Polypharmacy is when a patient takes 5 or more prescription medications. Often patients do not question their medications and continue to accept the additions and then over time they are on more medication than they can bare! The issue with this is that with each medication added there is an increased risk for medication mix-ups and taking them incorrectly which then leads to negative outcomes! Being health literate can avoid this mess if the right questions are asked and open conversations are had between doctors and patients. Some good questions to ask to better assist in improving one’s health literacy are:
- Why am I taking this medication?
- Is one of my health conditions not being treated effectively or is this a medication for a new health condition?
- Could my new health condition be a result of a side effect of a medication I am already on?
- Why do you think I am a good fit for this medication?
- Is this medication needed?
- Do I understand how to properly take this medication?
- How often and for how long should I take this medication?
- What should I monitor for when taking this medication, and who do I call with issues?
Regularly Used Medications Are at Risk Too
Poor health literacy is not just about taking a new medication, but poor health literacy can also have a negative impact on a patient’s regular medications. If a patient has poor health literacy then there can be confusion on their medications with differences in the route of administration, the time or frequency, the dose, or mixing up what each medication is for. It is not uncommon for patients to take a medication the same way every day believing it is correct only to find out later they should be taking it differently in order to have optimal effects of their medications.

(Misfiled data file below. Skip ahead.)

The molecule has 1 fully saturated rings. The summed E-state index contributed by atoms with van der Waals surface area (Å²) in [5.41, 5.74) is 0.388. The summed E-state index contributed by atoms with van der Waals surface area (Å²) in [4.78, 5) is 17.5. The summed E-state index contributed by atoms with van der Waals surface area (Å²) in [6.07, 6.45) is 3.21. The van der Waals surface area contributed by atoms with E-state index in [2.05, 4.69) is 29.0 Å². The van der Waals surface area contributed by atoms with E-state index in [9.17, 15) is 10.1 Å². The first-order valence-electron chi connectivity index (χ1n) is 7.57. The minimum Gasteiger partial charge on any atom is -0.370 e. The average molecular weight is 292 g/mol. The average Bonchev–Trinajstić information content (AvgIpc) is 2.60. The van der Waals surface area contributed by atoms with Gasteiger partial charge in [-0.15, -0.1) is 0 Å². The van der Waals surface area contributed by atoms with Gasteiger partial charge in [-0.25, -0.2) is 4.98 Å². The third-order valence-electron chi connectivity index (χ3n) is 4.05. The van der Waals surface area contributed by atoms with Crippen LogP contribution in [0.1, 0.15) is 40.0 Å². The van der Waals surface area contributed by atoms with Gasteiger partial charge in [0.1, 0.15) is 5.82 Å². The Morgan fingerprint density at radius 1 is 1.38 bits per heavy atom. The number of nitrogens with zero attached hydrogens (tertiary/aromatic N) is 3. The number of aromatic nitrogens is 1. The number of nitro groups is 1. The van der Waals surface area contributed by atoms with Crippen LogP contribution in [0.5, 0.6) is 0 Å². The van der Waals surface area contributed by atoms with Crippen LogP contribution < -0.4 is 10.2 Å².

Issues regarding one’s understanding of how medications are to be taken become increasingly apparent in low health literacy patients when their medications are being adjusted (switched, stopped, or changes in dosages). It is important to dispose of old medications being adjusted once a new one is prescribed, to avoid side effects from taking the wrong dose. This issue can be prevented by using the deprescribing form which keeps track of what medication is being taken away or adjusted, how it is being adjusted, why it is being adjusted, what to look out for with such adjustments, and how this new medication makes you feel.
You Can Do It!
Now you may be self-reflecting and wondering if you are health illiterate and taking medications and you’re unsure of why or what they are for, not as health literate as you thought, or have fallen into the prescribing cascade/polypharmacy as a result and that is okay! There are some tools that can be used to help you get on your path to health literacy, better health, and a better understanding. Some tools to consider implementing are:
- Deprescribing Form (mentioned above) for medication adjustments
- Deprescribe and Optimize Checklist for all medications
- Question List Template for an exhaustive list of questions to ask healthcare providers
- Implementing the teach-back method where instead of confirming with your doctor in a yes or no response regarding your understanding, you ask if it would be okay if you repeated what you understand back to them so they can confirm that you have the correct information or correct any mistake you may have made. Correcting mistakes at the root will prevent future complications and negative outcomes.
Remember, it is never too late to improve your health literacy and adjust your health. Expanding your knowledge of what is going on with your prescription medications is always a WISE and WELL decision that can improve your outcomes!